The adviser recorded that she was working 28 hours a week as an accountant in her own company and studying part-time.

It was recommended she combine her life insurance policies with one of the existing insurers and cancel the $300,000 policy. The adviser also said she should include some trauma or critical illness cover and mortgage protection cover in case she could not work for a period of time.

The woman accepted the adviser’s recommendations. She cancelled the $300,000 policy and a new policy providing cover for trauma/critical illness commenced in October. In November she tripped and fell, injuring her back.”

When speaking with the adviser the woman noted that she worked 28 hours and studied part-time, when claiming she told her insurer that she worked 30 hours a week and informed ACC that she worked 40 hours a week. Her insurer discovered that she wasn’t  working and instead was a full-time student. The woman proceeded to lodge a complaint against the adviser stating that she wasn’t informed that she would need to provide financial statements and a result of the advice she’s cancelled her $300,000 policy.

“She submitted a claim under her trauma/critical illness insurance, stating that she had been working as an accountant for 30 hours a week. She also stated on her ACC form that she had been working for 40 hours a week.

When the insurer asked for documents to corroborate her income, she was unable to provide convincing information. The insurer then discovered that she was a full-time student. The insurer declined the claim and voided the new insurance policies but later reinstated the $1 million life policy that she had before the changes were made.

The woman complained that the advice she had received from the adviser caused her to lose the $300,000 life insurance policy that she had cancelled on the adviser’s advice. When the complaint was not able to be resolved directly with the adviser, she went to FSCL.

She told the dispute scheme the adviser had not told her she would have to provide financial statements to support any claim.”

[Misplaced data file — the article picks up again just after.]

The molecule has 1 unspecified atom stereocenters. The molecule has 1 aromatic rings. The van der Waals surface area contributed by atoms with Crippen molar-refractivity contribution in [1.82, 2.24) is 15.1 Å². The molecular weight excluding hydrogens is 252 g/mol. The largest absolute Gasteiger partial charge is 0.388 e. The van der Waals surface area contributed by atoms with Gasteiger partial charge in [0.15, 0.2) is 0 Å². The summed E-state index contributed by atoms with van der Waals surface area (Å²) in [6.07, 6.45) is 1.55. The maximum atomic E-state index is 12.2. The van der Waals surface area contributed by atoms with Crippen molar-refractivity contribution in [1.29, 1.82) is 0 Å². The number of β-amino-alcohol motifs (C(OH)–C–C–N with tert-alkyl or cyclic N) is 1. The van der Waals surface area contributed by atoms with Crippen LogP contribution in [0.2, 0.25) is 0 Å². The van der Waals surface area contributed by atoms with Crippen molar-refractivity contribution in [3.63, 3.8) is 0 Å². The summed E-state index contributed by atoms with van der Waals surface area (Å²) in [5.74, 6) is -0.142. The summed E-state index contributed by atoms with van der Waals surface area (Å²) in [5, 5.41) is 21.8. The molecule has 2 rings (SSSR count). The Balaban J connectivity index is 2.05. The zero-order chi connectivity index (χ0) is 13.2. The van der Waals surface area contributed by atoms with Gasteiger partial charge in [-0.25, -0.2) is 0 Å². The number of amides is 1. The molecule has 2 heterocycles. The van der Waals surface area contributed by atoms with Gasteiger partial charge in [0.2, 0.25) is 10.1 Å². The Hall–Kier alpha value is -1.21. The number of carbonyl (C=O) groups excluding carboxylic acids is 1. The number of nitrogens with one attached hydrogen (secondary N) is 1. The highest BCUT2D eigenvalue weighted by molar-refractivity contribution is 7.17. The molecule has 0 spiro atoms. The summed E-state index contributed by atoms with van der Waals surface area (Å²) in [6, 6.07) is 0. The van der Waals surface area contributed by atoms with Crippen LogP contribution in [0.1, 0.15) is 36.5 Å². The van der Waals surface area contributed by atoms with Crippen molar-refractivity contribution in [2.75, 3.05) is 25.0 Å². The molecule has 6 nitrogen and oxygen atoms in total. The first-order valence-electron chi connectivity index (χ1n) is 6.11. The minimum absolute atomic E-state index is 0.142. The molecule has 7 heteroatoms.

Although the FSCL concluded that the advice given was sound advice, the chain of events highlights the importance of risks of non-disclosure.

““We were satisfied that the advice to increase the cover with one insurer and cancel the smaller policy was sound advice and had not caused any loss,” FSCL said.” Click here to read more

Advisers reading the reports will notice inconsistencies and gaps. The story is plainly larger and more complex than is being shared. As such, there is no real basis for making form judgments. In more general observations we should probably note the increasing likelihood of client complaints and the difficulty of managing disclosures - making sure that clients are really clear about the importance of accurate disclosure and helping them to achieve that - for their benefit and ours. After all, complaints just cost us all money and reputation. 

In other news:

Southern Cross: a Risk Partner – Sales and Marketing role is currently being advertised

Strategi: Strategi are offering remote AML/CFT audits

RBNZ: Reserve Bank extending mortgage deferral scheme

RBNZ: Monetary Policy Statement Explained Q&A with RBNZ Chief Economist and External MPC Member

FMA: Sorted Money Week has begun


ACC to delay invoicing

ACC are delaying CoverPlus Extra invoicing for three months. Although CoverPlus Extra payment plans will be paused, all customers will remain covered at their agreed amount. Customers on a payment plan with an outstanding amount owing may have their next installment taken before being paused. ACC will be in touch if there are any further changes.

Click here to see ACC’s response to COVID-19